My post on using mental tests for revision seems to have interested many readers so I thought I would follow this up. Having looked back in time to GCSE many years ago when an aural test was actually part of the exam (10%) I shall in future refer to these as Aural Tests. It was these tests that started me using the idea of an aural test on anything any time! They can be short and make ideal starters or plenaries or in the case of revision aural tests can last a lesson with lots of associated questions and discussion.
Looking through some old resources I came across a cassette (!) recording of myself reading the questions for a GCSE aural test I recorded for a correspondence college. I intend to transcribe that and will write a post on these old style tests in the near future.
Having successfully given my Year 13 students two aural tests on the Pure Mathematics C3 and C4 modules (after the first they requested the second) my wonderful colleague who teaches the group with me joined in the venture and gave them a third aural test on their Statistics module. We and our students feel we have done some really useful revision in their last lessons for all three modules on their Advanced Level course.
So this week I have my last lessons with Year 11 (UK age 15-16) who are preparing for their GCSE. I want to look at their Statistics unit with them and have decided that an aural test should work well. Looking at various papers I have extracted some diagrams and asked questions around those. These are topics that I feel my particular class needs; I want to review various statistical diagrams. In case this is of interest I have made all the resources available here. Students need the answer sheet only. The teacher reads the questions and they have to listen very carefully and answer the questions. They will need to write answers in their exercise books or on paper as well as using the answer sheet. With these longer revision aural tests it is sometimes appropriate to give feedback after each question as opposed to waiting till the end to mark all questions. I use both techniques.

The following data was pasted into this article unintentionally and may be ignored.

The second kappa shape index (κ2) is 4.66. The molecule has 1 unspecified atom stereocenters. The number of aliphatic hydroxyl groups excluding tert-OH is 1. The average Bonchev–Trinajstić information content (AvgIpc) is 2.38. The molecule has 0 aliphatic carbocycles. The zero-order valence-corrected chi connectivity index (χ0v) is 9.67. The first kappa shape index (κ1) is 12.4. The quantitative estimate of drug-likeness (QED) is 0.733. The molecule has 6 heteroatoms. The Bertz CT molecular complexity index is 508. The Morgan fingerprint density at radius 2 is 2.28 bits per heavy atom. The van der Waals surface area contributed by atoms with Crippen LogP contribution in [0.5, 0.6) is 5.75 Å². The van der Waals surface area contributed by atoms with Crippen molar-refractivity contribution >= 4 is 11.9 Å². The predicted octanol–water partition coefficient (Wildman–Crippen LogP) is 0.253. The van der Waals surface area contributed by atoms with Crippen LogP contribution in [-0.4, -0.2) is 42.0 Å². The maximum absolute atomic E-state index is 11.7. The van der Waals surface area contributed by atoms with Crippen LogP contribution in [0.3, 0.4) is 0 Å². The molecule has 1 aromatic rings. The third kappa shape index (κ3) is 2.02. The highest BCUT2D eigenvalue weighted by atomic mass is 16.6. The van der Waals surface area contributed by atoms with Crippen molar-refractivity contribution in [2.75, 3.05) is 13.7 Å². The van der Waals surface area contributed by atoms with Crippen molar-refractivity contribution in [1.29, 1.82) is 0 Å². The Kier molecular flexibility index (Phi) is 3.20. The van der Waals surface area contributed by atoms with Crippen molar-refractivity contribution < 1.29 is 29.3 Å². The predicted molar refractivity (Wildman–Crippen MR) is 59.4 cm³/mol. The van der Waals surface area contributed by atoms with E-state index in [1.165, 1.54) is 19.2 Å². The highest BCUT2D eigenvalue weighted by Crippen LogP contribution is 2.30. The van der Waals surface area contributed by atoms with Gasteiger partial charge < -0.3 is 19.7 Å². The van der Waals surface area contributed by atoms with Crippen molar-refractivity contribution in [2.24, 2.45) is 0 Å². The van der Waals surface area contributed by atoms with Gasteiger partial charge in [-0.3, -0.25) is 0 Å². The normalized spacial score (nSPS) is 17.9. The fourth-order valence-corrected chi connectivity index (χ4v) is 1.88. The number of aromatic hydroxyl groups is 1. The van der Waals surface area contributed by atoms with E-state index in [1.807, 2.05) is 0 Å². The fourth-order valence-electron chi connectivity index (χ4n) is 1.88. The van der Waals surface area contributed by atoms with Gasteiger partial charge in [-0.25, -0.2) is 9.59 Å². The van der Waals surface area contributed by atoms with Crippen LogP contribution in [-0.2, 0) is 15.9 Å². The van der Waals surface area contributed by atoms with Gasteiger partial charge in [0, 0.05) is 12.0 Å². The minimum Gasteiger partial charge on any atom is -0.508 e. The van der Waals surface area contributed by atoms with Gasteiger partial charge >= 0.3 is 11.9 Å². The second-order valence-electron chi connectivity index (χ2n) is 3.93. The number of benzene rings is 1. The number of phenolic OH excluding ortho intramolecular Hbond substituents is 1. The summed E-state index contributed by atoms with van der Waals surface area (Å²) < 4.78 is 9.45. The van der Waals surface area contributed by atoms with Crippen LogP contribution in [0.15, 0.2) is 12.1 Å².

Creating the solutions reminded me once again of how useful colour can be to make solutions clear.
I would be interested to hear from teachers who try aural tests with their students; I find them useful for all ages.